Mon., February 28, 2005 Adar1 19, 5765
Language of Engagement in Disengagement
By Avraham Tal
Reprinted with permission from Haaretz ©
"This is a dark day. We have to accept the fact that we are heading for a split in the nation .... I hope we have the spiritual strength to face this reality, even if it costs human lives, and even if it costs my life - we will not allow the implementation of the evacuation." So said Pinchas Wallerstein, chairman of the Binyamin Regional Council and one of the leaders of the Yesha Council, in response to the government's approval last Sunday of the evacuation of the settlements in Gaza and the West Bank.
Should these frightening remarks be taken as part of the psychological war meant to deter the decision-makers from going ahead with the evacuation, or as part meant to deter those who are meant to take part in the evacuation from doing so? Undoubtedly. Under the circumstances, with the passage of the Evacuation Compensation Law in the Knesset and the government decision to execute it, there should be no expectation that settler-movement leaders will use softer terms to conduct their struggle. The moment of decision is very close at hand and as far as they are concerned, they must make a last-ditch propaganda effort before the clash to try to avoid the worst.
But do they really mean what they say in their threats? Wallerstein's remarks promise nothing less than a life-and-death struggle. The rally of the extreme right, held last Thursday in the Jerusalem International Convention Center, made palpable the atmosphere that supports such a struggle. If the disengagement, as the spokesmen of the right are saying, "is bringing down a Holocaust on the nation of Israel," is it not their duty to do use every means to prevent that danger? A leaflet signed by one the rabbis said: "There are more weapons, ammunition and trained people in each of the settlements than there were in the hands of the heroes of the Warsaw Ghetto." Another leaflet included a halakhic ruling by rabbis, who said "the government has declared open war on the Holy One, Blessed be He." If after all this, and the shofar-blowing and the sitting on the ground as a sign of mourning, is it not possible that Wallerstein's promises will come true?
Yedioth Ahronoth published a report last week quoting a document presented by the police to the defense minister, summing up preparations for the evacuation of Gaza and the northern West Bank, detailing potential scenarios. The police are not saying that these scenarios are going to happen as described, but they do say that most of the residents of the settlements will not evacuate their homes of their own free will and that opposition can be expected. The scenarios range from passive to active resistance, to more extreme situations like shootings. It is a frightening document and even if only the "less heavy" scenarios take place, its authors anticipate violence and injuries on both the evacuees' and the evacuators' sides.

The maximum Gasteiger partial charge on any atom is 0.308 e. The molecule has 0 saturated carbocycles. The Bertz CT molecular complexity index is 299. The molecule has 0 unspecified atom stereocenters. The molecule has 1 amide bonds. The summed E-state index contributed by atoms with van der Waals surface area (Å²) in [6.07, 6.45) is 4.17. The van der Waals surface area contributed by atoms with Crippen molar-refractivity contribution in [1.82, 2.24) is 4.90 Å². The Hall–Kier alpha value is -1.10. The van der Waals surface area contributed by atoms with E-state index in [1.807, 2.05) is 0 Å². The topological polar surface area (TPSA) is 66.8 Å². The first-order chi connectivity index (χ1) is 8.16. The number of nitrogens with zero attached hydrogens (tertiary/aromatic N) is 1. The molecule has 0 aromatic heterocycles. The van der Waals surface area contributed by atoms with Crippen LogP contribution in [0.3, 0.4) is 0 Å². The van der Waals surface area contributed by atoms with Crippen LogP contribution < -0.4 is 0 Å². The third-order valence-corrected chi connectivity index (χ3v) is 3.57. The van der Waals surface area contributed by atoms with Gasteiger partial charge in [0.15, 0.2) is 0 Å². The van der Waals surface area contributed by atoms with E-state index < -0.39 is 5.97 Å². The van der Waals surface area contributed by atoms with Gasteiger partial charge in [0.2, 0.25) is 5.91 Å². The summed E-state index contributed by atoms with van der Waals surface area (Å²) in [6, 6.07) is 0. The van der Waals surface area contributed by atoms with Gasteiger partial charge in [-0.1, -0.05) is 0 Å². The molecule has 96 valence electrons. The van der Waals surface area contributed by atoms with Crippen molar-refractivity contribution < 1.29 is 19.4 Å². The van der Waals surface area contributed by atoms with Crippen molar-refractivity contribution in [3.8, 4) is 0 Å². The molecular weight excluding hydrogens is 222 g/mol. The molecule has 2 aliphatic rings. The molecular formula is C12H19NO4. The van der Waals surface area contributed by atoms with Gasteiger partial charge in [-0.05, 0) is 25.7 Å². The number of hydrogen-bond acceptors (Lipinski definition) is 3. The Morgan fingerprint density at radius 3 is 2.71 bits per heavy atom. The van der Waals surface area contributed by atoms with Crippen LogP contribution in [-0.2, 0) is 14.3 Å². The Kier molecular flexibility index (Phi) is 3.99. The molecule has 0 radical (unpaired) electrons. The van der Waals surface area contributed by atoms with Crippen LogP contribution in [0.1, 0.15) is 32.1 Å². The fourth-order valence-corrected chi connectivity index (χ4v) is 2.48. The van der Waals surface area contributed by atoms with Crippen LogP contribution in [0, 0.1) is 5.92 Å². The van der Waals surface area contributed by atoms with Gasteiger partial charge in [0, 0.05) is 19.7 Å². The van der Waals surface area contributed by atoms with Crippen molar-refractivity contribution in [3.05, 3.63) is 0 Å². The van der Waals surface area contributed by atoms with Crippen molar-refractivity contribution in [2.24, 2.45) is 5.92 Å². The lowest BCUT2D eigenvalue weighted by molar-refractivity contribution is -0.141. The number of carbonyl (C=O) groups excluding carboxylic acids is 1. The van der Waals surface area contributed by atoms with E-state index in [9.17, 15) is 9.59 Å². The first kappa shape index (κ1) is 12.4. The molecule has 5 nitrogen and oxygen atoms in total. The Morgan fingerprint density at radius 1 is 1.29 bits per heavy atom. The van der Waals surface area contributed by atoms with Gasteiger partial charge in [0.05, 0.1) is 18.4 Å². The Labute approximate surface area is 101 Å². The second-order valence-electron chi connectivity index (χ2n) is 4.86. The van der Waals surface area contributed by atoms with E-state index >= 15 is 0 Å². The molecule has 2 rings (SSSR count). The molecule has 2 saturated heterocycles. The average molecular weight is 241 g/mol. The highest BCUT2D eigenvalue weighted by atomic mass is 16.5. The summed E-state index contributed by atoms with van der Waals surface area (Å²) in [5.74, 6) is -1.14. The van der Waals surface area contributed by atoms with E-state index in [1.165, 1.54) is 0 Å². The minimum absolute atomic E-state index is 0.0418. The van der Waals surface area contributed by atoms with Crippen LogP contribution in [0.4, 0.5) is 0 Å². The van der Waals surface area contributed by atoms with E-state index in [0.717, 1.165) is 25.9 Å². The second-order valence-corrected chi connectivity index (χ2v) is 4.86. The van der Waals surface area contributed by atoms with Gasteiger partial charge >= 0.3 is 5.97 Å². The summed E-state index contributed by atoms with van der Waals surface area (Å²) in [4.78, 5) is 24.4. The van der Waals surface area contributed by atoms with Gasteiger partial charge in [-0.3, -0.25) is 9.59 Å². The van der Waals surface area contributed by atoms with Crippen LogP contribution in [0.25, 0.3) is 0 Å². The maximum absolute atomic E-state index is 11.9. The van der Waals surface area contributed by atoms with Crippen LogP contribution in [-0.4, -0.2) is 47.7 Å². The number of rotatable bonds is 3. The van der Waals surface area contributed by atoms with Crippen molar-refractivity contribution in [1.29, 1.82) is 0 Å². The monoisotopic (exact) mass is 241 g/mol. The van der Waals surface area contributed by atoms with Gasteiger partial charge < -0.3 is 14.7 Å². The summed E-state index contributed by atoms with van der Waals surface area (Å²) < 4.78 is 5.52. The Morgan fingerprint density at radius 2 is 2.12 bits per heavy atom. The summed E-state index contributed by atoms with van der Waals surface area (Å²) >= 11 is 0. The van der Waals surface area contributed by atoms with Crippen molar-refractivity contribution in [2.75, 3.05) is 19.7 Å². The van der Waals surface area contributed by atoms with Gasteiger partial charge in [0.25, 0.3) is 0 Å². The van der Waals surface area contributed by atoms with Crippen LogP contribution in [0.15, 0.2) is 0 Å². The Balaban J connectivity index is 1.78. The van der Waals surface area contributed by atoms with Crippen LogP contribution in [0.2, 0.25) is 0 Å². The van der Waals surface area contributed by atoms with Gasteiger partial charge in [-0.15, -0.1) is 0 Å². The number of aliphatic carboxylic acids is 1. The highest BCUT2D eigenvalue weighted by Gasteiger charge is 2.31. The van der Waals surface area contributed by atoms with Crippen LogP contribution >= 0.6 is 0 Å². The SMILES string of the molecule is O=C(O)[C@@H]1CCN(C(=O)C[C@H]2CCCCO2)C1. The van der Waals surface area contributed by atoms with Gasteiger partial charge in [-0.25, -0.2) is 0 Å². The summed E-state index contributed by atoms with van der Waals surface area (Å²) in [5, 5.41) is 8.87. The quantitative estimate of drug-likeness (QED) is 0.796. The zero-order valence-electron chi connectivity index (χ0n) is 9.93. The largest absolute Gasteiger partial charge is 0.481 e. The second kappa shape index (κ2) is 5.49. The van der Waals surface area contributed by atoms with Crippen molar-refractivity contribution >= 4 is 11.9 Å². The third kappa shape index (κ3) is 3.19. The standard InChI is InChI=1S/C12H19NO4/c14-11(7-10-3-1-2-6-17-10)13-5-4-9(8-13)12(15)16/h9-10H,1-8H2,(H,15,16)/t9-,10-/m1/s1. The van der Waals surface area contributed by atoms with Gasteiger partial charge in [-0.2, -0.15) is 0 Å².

In light of the preparations being made in the settlements, as reflected in the statements articulated by their leaders, and the chances that the evacuation will be accompanied by violence, is Israeli society committed enough to go through such a trauma? The settlers deserve as fair a treatment as possible: recognition of their suffering and compensation for their damages. But the effort to use force (and in this case, passive resistance is a form of force) to foil decisions legally made by the Knesset and government is not among the settlers' rights. The state is authorized to impose the execution of the decision on them, but it is not obligated to enforce this as long as it makes the consequences unequivocally clear: On the day after the date determined for the evacuation, the decision to stay in their settlements will be the settlers' responsibility and theirs alone, and the state will have no obligation toward their well-being.
The idea that it is the state's duty to force citizens to return to the borders of their country against their will - and to that end, will have to "drag" them there physically - is nonsensical, and apparently unprecedented. When France abandoned Algeria, a date was set for the evacuation of the French settlers and when that date passed, the government's protection of them was lifted; their rights in Algeria were much more rooted and institutionalized than those of the settlers of Gaza and the northern West Bank (and the compensation they received upon returning home to France was very far from what is being offered to the settlers under the Evacuation Compensation Law).
Every soldier and policeman sent to deal with the evacuation of the settlers will be one less person among the forces protecting the security and the law and order of the country. Do the settlers have the right to endanger the personal security of millions of other citizens, especially in view of the possibility that the terror attacks might resume?
From the start, the disengagement was supposed to be unilateral. If an agreement had been reached with the Palestinian Authority, it presumably would have included an article specifying that the government of Israel would make sure to remove its citizens from the evacuated areas. But it turns out that the Palestinians are not showing up at the negotiations and are not showing any signs of being interested in doing so, says Giora Eiland, the head of the National Security Council.
The police document cited here was written under the assumption that there will not be such an agreement. But even if there is one, it would be best if it did not include any commitment beyond the promise to invite the settlers to return home, while allowing for the appropriate arrangements for their absorption - and to make clear that beyond that, their well-being is their responsibility.